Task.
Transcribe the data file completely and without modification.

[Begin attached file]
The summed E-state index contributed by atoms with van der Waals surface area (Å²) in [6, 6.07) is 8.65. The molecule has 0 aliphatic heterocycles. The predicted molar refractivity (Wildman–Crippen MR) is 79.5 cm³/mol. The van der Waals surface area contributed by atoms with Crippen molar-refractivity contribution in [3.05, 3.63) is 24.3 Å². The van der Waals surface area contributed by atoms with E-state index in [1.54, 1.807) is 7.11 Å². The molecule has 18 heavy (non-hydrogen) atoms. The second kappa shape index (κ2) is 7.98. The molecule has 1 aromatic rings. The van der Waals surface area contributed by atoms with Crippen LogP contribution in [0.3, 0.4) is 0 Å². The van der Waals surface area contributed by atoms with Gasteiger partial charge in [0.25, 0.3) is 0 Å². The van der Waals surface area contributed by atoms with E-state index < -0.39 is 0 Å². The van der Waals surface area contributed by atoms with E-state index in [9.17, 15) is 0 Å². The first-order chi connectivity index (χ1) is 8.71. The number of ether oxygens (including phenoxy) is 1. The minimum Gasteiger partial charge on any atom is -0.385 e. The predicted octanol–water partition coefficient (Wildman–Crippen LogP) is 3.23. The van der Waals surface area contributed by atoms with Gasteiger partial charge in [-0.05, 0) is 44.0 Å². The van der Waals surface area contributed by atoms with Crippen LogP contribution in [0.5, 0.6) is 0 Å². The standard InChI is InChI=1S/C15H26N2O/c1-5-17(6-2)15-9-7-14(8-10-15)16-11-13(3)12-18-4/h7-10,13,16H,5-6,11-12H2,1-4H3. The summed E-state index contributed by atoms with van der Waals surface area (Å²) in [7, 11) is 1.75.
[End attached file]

The summed E-state index contributed by atoms with van der Waals surface area (Å²) in [6, 6.07) is 8.65. The molecule has 0 aliphatic heterocycles. The predicted molar refractivity (Wildman–Crippen MR) is 79.5 cm³/mol. The van der Waals surface area contributed by atoms with Crippen molar-refractivity contribution in [3.05, 3.63) is 24.3 Å². The van der Waals surface area contributed by atoms with E-state index in [1.54, 1.807) is 7.11 Å². The molecule has 18 heavy (non-hydrogen) atoms. The second kappa shape index (κ2) is 7.98. The molecule has 1 aromatic rings. The van der Waals surface area contributed by atoms with Crippen LogP contribution in [0.3, 0.4) is 0 Å². The van der Waals surface area contributed by atoms with Gasteiger partial charge in [0.25, 0.3) is 0 Å². The van der Waals surface area contributed by atoms with E-state index < -0.39 is 0 Å². The van der Waals surface area contributed by atoms with E-state index in [9.17, 15) is 0 Å². The first-order chi connectivity index (χ1) is 8.71. The number of ether oxygens (including phenoxy) is 1. The minimum Gasteiger partial charge on any atom is -0.385 e. The predicted octanol–water partition coefficient (Wildman–Crippen LogP) is 3.23. The van der Waals surface area contributed by atoms with Gasteiger partial charge in [-0.05, 0) is 44.0 Å². The van der Waals surface area contributed by atoms with Crippen LogP contribution in [0.5, 0.6) is 0 Å². The standard InChI is InChI=1S/C15H26N2O/c1-5-17(6-2)15-9-7-14(8-10-15)16-11-13(3)12-18-4/h7-10,13,16H,5-6,11-12H2,1-4H3. The summed E-state index contributed by atoms with van der Waals surface area (Å²) in [7, 11) is 1.75.